Howard Bremer, one of the founders of Modern Technology Transfer at University of Wisconsin and a prestigious alumnus at the Wisconsin Alumni Research Foundation, died late last week.
After graduating from UW, Bremer devoted time to the WARF for 53 years, which provides patent and license services to commercialize university technologies, Kevin Walters, the historian in residence at WARF, said.
Some of Bremer’s most influential work was a patent for Vitamin D derivative technology and the Bayh-Dole Act, Janet Kelly, senior editor at the WARF said. Bremer worked very hard to license a technology that was developed by UW biochemist Hector DeLuca that provided people with vitamin D deficiencies therapies to improve absorption, she said.
“He actually licensed the technology to a company in Japan, which [was] quite unusual for a university to be reaching out to international business like that,” Kelly said.
The revenue earned from the Vitamin D licensing was among one of the most substantial works that have ever been licensed and helped put UW on the map, Kelly said. Bremer helped bring medication discovery to the world that helped improve health.
Bremer created the Bayh-Dole Law, which influenced technology transfer not only at UW but also throughout the country, Kelly said. The Bayh-Dole Legislation, which was passed in 1980, allowed universities to create patents and licenses for research that was funded by the federal government, she said.
It is important for universities to get patents and licenses because it allows them to commercialize their research, use it around the world and bring back revenues that can be returned to research universities, Kelly said. Bremer’s work allowed UW to bring revenue back to the university and continue to bring valuable discovery to the market, she said.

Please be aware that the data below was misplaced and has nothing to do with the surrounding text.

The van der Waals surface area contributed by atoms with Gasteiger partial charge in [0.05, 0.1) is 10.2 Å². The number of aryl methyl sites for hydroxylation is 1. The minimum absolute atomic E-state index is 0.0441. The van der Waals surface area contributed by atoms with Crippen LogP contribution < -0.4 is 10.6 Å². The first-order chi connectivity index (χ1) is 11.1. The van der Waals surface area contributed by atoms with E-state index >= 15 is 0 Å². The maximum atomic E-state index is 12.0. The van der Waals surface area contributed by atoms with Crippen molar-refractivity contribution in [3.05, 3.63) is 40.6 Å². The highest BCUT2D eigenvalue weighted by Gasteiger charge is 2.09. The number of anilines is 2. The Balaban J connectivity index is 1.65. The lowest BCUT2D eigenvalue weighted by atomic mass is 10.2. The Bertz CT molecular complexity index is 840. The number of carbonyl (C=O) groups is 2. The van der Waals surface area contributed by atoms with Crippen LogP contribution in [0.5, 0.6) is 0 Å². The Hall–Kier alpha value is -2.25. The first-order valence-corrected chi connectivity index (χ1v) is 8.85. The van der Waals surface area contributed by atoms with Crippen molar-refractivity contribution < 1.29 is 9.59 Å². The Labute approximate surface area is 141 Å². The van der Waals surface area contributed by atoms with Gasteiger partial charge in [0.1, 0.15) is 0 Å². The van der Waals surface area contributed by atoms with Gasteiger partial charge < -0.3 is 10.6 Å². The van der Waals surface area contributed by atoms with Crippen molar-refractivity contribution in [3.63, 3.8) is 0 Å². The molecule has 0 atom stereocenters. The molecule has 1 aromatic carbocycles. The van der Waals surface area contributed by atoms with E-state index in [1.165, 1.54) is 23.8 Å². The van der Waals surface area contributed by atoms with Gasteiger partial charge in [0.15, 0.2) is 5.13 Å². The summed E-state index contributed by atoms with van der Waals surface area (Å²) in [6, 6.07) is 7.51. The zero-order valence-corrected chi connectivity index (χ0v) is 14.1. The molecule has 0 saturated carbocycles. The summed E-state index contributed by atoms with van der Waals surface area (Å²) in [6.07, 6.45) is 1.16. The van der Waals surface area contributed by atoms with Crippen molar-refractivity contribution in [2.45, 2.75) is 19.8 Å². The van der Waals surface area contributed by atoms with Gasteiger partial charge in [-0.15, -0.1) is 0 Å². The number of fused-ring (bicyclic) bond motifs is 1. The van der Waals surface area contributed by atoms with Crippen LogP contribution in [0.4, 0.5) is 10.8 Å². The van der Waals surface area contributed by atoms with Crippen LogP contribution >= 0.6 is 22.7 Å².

Before the legislation, universities had a difficult time patenting and advancing their research because the government was funding it, Walters said. The legislation helped universities take control of their research, he said.
Kelly said she would like to continue the success Bremer created through patenting to protect technologies and ensure that there are licenses to be used and to generate revenue.
“I will continue to ensure the Bayh-Dole Legislation remains active and strong,” Kelly said. “We will certainly want to continue that tradition.”
Bremer was a public servant, Walters said, who helped professors understand that WARF could help them and could benefit their research by first creating a public market and raising money for their work. For Bremer, it was not just about making money or promoting individual interests, it was about serving the public, he said.